April 23, 2009
Story from Wicked Local: Plymouth
“In a real estate market that has all but bottomed out, Gail Devins, an Easton Realtor, knew she had to get creative if she was going to weather the economic storm.
By March of , the phone at her North Easton realty office went silent. Business was slow and college tuition bills were looming for this mother of three and her husband, Rick. Though she hasn’t closed the doors forever on her family-owned real estate business, she is looking elsewhere for ways to make ends meet.
“The economy is just so bad right now,” Devins said. “We’re hoping that things will get better, but at this point in time, I decided it would be good to bring in a little extra income and have fun while I’m at it.”
In March 2008, Devins launched a niche business called “Shoo, Geese! Border Patrol” with her newly acquired Border collie, Tug. Along with Tug and his apprentice, Louis, Devins chases geese from areas where they are unwanted. Her first gig was at a nearby golf course, where a flock of Canada geese had made a home. The geese were a messy nuisance to golfers and the course’s owner, Devins said.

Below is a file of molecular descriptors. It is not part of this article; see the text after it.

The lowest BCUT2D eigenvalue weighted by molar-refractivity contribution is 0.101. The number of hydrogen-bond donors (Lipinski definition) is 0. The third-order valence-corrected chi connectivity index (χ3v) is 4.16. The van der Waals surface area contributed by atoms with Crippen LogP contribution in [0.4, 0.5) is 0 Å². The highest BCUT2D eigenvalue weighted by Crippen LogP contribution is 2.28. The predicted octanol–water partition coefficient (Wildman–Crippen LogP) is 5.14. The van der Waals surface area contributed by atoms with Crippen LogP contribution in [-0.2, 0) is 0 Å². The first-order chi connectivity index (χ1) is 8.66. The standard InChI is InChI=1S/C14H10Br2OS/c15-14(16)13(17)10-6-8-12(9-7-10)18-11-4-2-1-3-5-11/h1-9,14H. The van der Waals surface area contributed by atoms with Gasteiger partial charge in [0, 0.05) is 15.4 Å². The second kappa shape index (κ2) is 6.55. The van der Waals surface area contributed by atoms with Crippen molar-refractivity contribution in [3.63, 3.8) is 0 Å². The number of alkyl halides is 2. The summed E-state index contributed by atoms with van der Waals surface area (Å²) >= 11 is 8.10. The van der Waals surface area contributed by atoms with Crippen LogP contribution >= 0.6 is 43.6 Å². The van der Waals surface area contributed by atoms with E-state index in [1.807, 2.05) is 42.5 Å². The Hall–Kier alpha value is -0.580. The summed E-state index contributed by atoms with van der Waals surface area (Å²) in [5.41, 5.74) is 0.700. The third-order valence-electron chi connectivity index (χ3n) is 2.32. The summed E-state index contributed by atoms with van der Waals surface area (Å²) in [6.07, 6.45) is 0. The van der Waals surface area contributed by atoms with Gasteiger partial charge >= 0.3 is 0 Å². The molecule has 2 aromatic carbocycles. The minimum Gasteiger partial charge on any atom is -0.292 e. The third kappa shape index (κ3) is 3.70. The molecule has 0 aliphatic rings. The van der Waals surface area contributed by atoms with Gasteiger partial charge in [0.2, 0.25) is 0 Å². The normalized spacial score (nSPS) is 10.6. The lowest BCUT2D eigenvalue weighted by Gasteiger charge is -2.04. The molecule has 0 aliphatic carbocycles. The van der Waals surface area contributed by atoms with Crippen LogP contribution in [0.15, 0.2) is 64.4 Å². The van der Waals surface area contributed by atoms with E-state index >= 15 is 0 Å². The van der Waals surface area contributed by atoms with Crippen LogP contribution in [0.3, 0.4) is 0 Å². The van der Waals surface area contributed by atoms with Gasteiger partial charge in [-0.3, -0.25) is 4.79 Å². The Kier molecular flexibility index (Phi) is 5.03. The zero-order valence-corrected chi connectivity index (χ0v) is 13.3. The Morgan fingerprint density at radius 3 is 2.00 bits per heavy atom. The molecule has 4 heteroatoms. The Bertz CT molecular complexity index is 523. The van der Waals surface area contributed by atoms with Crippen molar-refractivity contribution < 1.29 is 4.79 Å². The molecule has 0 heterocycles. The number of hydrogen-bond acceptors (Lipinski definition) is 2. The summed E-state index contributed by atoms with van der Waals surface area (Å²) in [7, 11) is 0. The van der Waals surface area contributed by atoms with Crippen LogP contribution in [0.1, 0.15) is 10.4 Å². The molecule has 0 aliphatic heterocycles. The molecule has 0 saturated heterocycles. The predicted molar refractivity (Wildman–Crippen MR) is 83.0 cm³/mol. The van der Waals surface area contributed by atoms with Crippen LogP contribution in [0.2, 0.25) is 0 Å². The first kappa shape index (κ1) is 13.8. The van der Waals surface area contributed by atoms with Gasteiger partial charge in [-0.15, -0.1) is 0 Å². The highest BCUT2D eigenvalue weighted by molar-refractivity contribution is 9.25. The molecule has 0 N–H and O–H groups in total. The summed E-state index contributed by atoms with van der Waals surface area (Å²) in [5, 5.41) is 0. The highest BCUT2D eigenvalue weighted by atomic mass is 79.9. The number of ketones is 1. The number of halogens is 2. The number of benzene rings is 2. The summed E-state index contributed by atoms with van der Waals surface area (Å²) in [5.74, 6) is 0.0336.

Thanks to Tug and his thrice-daily trips to the golf course, the geese were gone by the summer golf season.
“The golf course owner was extremely pleased,” Devins said. And she was, too.
Border collies are hard working herding dogs with high levels of energy and intelligence. Though she had owned dogs all her life, Devins said, she never had much experience training dogs to work. But Tug learned his new job quickly, responding to hand signals and whistles. When Devins spells “geese,” Tug knows it’s time to go to work.
Border collies resemble foxes, which geese recognize as predators, Devins said. But Border collies are herders, not hunters, and they will not attack the geese. They approach the flock and stare down the geese to show dominance. After regular encounters with the dogs, the geese decide to move on in search of a safer home and nesting area.
Devins came to her new business by a series of struggles and coincidence, though she says she is now a happily self-employed business owner.
“It’s just amazing, I love it,” Devins said. “It’s a great time.”
– by Katherine McInerney